Eventually, the man left the house. Literally one day I came home from school, and he was gone. Vamboosh with a clump of cash he stole from my mom. Cops were called, they took the story of his theft, but my lips were sealed on his other deeds he did because I was afraid in that moment that my mom would be really mad at me. Looking back that was silly of me. The bad man was never caught. The bad man never went to jail.

I’m okay now. See, a few years ago I heard a life-changing message about how we can’t truly experience all of God’s blessings when we have old junk, like hurts and bitterness, overcrowding our hearts. In that altar call, I said I forgave the man who touched me in inappropriate ways. I asked God to take away that burden that I carried around for years. I never found the courage to tell people what happened because, well honestly it was hard for me to trust anyoneespecially men. The first person I told was one of my best guy friends at the time (who I actually later dated for a month or so before we decided that we were better off as just friends). He hugged me and told me that he was sorry for what happened to me. We really bonded in that moment.

I’m not writing this for sympathy, please don’t give me any sympathy because it makes me feel awkward. But I’m writing this because I know there is someone out there who has experienced what I have, I know they’re probably scared to talk to someone about it, but let me say that telling someone trustworthy is the first step to dropping that unbearably high burden. It takes a lot of courage to tell someone, anyone, how much hurt someone has caused you. I lost a part of my innocence in a way I never wanted to, and I’ll never get that back.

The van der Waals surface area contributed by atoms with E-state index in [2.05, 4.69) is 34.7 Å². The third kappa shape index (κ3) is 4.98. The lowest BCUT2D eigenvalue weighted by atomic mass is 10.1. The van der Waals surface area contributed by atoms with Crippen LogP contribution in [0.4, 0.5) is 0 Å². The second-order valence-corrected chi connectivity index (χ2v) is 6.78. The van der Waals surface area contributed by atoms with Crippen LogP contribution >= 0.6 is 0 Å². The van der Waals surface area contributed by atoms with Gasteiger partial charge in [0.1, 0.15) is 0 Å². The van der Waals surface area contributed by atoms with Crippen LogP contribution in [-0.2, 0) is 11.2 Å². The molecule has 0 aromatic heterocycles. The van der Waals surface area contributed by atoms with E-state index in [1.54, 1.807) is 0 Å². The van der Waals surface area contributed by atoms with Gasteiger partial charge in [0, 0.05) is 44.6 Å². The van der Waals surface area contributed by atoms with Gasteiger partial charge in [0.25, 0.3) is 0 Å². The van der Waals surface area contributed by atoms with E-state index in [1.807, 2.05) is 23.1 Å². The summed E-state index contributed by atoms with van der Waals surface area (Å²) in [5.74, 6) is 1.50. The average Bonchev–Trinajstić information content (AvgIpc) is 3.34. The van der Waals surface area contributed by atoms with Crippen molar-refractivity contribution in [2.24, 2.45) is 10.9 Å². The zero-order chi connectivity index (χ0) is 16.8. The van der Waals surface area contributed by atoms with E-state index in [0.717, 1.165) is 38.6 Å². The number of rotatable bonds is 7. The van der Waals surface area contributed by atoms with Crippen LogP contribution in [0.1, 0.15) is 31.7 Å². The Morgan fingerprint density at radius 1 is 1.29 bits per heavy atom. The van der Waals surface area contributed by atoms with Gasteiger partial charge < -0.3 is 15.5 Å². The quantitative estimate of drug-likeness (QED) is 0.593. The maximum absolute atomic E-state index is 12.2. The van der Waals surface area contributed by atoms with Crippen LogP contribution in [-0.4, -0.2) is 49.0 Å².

This reminds me of the term kintsugi, known as the Japanese art form for repairing broken pottery. According to Wikipedia, when a piece of pottery is broken a mixture of gold, silver, or platinum is created to form bondage, or scar if you will, along the seams which basically “stitches” it back together. This treats the breakage/repair as part of the history of the object verse something to disguise.

Someday, if it’s meant to be, I’ll find someone who’ll see my battle scars, my golden cracks, and will still find beauty (but if not, I’m not too worried about it either).
Don’t let your scars define you. Let those golden cracks shine your inner beauty.

October Twenty-third

It meant they were talking about one and only one thing possible.

“Grace?” Jeanie asked.

I turned back to face her and Molly. The two other girls that rode my bus. I was good friends with Jeanie, since first grade. And me and Molly had our moments where we were friends. Other times we couldn’t stand each other.